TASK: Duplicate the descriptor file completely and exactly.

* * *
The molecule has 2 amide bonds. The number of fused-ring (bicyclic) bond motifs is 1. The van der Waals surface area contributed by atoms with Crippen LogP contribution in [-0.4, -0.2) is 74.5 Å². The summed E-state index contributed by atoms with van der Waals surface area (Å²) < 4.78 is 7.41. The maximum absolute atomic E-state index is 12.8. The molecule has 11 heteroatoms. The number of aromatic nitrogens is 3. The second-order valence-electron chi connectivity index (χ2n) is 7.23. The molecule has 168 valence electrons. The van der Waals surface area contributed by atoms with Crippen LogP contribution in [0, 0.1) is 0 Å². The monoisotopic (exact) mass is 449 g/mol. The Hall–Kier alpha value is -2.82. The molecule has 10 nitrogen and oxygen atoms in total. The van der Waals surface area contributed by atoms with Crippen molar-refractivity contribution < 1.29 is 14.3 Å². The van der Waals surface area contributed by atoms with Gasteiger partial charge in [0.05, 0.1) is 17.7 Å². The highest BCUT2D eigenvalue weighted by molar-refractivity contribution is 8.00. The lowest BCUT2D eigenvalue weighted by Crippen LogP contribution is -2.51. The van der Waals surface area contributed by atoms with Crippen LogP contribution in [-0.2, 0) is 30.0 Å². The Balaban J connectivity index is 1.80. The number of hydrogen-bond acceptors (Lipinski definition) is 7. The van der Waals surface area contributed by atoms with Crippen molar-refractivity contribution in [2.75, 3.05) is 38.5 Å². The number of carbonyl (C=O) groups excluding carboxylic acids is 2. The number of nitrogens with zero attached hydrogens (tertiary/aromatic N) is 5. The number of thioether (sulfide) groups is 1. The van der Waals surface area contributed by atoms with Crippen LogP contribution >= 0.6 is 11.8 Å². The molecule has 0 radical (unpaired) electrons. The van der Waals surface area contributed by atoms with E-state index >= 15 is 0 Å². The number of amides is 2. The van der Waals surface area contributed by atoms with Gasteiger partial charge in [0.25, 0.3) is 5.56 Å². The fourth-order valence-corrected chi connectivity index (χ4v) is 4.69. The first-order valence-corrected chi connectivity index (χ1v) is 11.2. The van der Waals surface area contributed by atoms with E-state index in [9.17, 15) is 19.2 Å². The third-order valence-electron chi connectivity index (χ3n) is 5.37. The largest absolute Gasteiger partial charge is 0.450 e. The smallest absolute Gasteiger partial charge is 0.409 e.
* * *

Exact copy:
The molecule has 2 amide bonds. The number of fused-ring (bicyclic) bond motifs is 1. The van der Waals surface area contributed by atoms with Crippen LogP contribution in [-0.4, -0.2) is 74.5 Å². The summed E-state index contributed by atoms with van der Waals surface area (Å²) < 4.78 is 7.41. The maximum absolute atomic E-state index is 12.8. The molecule has 11 heteroatoms. The number of aromatic nitrogens is 3. The second-order valence-electron chi connectivity index (χ2n) is 7.23. The molecule has 168 valence electrons. The van der Waals surface area contributed by atoms with Crippen LogP contribution in [0, 0.1) is 0 Å². The monoisotopic (exact) mass is 449 g/mol. The Hall–Kier alpha value is -2.82. The molecule has 10 nitrogen and oxygen atoms in total. The van der Waals surface area contributed by atoms with Crippen molar-refractivity contribution < 1.29 is 14.3 Å². The van der Waals surface area contributed by atoms with Gasteiger partial charge in [0.05, 0.1) is 17.7 Å². The highest BCUT2D eigenvalue weighted by molar-refractivity contribution is 8.00. The lowest BCUT2D eigenvalue weighted by Crippen LogP contribution is -2.51. The van der Waals surface area contributed by atoms with Crippen LogP contribution in [-0.2, 0) is 30.0 Å². The Balaban J connectivity index is 1.80. The number of hydrogen-bond acceptors (Lipinski definition) is 7. The van der Waals surface area contributed by atoms with Crippen molar-refractivity contribution in [2.75, 3.05) is 38.5 Å². The number of carbonyl (C=O) groups excluding carboxylic acids is 2. The number of nitrogens with zero attached hydrogens (tertiary/aromatic N) is 5. The number of thioether (sulfide) groups is 1. The van der Waals surface area contributed by atoms with Crippen LogP contribution >= 0.6 is 11.8 Å². The molecule has 0 radical (unpaired) electrons. The van der Waals surface area contributed by atoms with E-state index >= 15 is 0 Å². The number of amides is 2. The van der Waals surface area contributed by atoms with Gasteiger partial charge in [0.25, 0.3) is 5.56 Å². The fourth-order valence-corrected chi connectivity index (χ4v) is 4.69. The first-order valence-corrected chi connectivity index (χ1v) is 11.2. The van der Waals surface area contributed by atoms with E-state index in [9.17, 15) is 19.2 Å². The third-order valence-electron chi connectivity index (χ3n) is 5.37. The largest absolute Gasteiger partial charge is 0.450 e. The smallest absolute Gasteiger partial charge is 0.409 e.